On August 30th, Andy Roddick announced that he would retire after the U.S. Open. “I just feel like it’s time. I don’t know that I’m healthy enough or committed enough to go another year,” he said. “I’ve always wanted to, in a perfect world, finish at this event.” Roddick then faced Bernard Tomic in his second round match and won 6-3, 6-4, 6-0. In the third round, Roddick faced Fabio Fognini and won 7-5, 7-6, 4-6, 6-4. In his Round of 16 match today, Juan Martin Del Potro beat Roddick in the final match of his career 6-7, 7-6, 6-2, 6-4.
Right before Roddick’s match against Tomic, he said, “I think I wanted an opportunity to say goodbye to people, as well. I don’t know how tomorrow’s going to go, and I hope it goes well, and I’m sticking around.” Roddick has been the best American tennis player in the past decade, so many fans must have appreciated his desire to say goodbye at the U.S. Open. After Roddick’s announcement of his retirement, he claimed that he also received so much support from fans all over the world. This support must have pushed him through the next couple rounds, because for the rest of his matches, Arthur Ashe Stadium was packed with fans wanting to witness Roddick play at this last tournament. With all this support, Roddick hadn’t shown too much emotion in his matches over his decision to retire. He appeared to remain focused, and, frankly, he was playing great tennis so he didn’t have to think about retirement yet.
Once Del Potro started to settle into the match today though, the crowd suddenly started to realize that this might actually be the end. After today’s loss, all the fans in Arthur Ashe Stadium and watching at home were extremely emotional. Roddick could barely even look over at his box, because he didn’t want to see how emotional his trainer, his coach, his parents, and his wife were. Del Potro showed such class after the match and truly let it be Roddick’s moment. Roddick was able to address the crowd after the loss and here is what he said:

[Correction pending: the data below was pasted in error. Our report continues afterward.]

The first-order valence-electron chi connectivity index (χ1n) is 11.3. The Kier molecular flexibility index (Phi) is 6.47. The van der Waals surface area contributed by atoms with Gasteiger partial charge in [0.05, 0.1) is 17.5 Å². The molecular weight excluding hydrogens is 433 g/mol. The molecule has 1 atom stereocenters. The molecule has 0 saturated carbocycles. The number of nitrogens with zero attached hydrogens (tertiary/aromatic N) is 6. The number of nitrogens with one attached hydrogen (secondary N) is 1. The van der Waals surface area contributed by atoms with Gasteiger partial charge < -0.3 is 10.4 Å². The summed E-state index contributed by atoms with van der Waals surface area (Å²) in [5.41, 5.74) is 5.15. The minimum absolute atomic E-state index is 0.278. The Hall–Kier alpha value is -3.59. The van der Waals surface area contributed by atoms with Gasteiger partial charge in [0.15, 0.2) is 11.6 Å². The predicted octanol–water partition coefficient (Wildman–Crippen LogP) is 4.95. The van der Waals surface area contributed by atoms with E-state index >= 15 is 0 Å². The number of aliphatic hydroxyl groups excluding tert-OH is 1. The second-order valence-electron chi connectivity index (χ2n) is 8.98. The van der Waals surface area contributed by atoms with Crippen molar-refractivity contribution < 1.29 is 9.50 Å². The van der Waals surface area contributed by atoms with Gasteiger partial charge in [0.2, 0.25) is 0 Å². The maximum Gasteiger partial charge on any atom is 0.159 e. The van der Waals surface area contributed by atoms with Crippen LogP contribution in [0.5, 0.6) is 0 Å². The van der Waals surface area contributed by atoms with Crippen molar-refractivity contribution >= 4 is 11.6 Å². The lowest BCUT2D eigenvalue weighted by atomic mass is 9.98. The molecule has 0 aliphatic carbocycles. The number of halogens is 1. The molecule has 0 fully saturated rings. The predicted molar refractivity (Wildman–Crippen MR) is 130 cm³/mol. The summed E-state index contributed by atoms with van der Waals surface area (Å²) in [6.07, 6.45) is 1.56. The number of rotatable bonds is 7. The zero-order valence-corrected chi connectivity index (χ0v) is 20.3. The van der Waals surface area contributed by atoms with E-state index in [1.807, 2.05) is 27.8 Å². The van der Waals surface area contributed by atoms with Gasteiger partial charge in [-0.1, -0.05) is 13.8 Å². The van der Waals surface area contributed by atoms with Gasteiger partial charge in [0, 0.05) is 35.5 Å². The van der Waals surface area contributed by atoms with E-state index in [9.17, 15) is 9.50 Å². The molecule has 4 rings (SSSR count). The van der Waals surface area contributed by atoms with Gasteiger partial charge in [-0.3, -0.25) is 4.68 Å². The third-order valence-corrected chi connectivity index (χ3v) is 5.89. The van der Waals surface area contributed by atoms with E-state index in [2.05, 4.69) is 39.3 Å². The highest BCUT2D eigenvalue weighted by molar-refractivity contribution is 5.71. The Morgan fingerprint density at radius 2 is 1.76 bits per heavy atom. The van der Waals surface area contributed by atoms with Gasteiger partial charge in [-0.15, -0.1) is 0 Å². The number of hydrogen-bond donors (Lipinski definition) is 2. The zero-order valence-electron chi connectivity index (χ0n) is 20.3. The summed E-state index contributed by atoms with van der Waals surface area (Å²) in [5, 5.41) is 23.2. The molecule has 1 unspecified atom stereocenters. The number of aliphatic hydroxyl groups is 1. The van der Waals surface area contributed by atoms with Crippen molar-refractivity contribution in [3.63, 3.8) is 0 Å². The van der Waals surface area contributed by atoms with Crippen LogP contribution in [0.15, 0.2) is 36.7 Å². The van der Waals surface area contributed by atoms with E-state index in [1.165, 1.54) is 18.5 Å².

Roddick said he’d been contemplating retirement for a while now. He’s faced more injuries in the past couple years than he has ever in his career, and he wasn’t sure if he’d be able to play a whole other year. Roddick knew he wanted to retire at the U.S. Open though because of the immense fan support he always receives, and because this is where he won his only Grand Slam tournament in 2003. “I’ve thought all year that I would know when I got to this tournament,” he said, “and when I played the first round, I knew.” Watch the press conference where he announced his retirement below:
Overall, Andy Roddick had an incredible career. He made U.S. tennis relevant again, he became a leader amongst the American tennis players, he provided humor in his matches and his press conferences, and he consistently displayed exceptional class and respect for the game. He will be missed immensely in the game of tennis for many years to come. Roddick might not have always been the best player in the world, but he was certainly one of the most fun to watch. Congratulations to Andy Roddick on a fantastic career!
Check out some of the top moments of Roddick’s career here.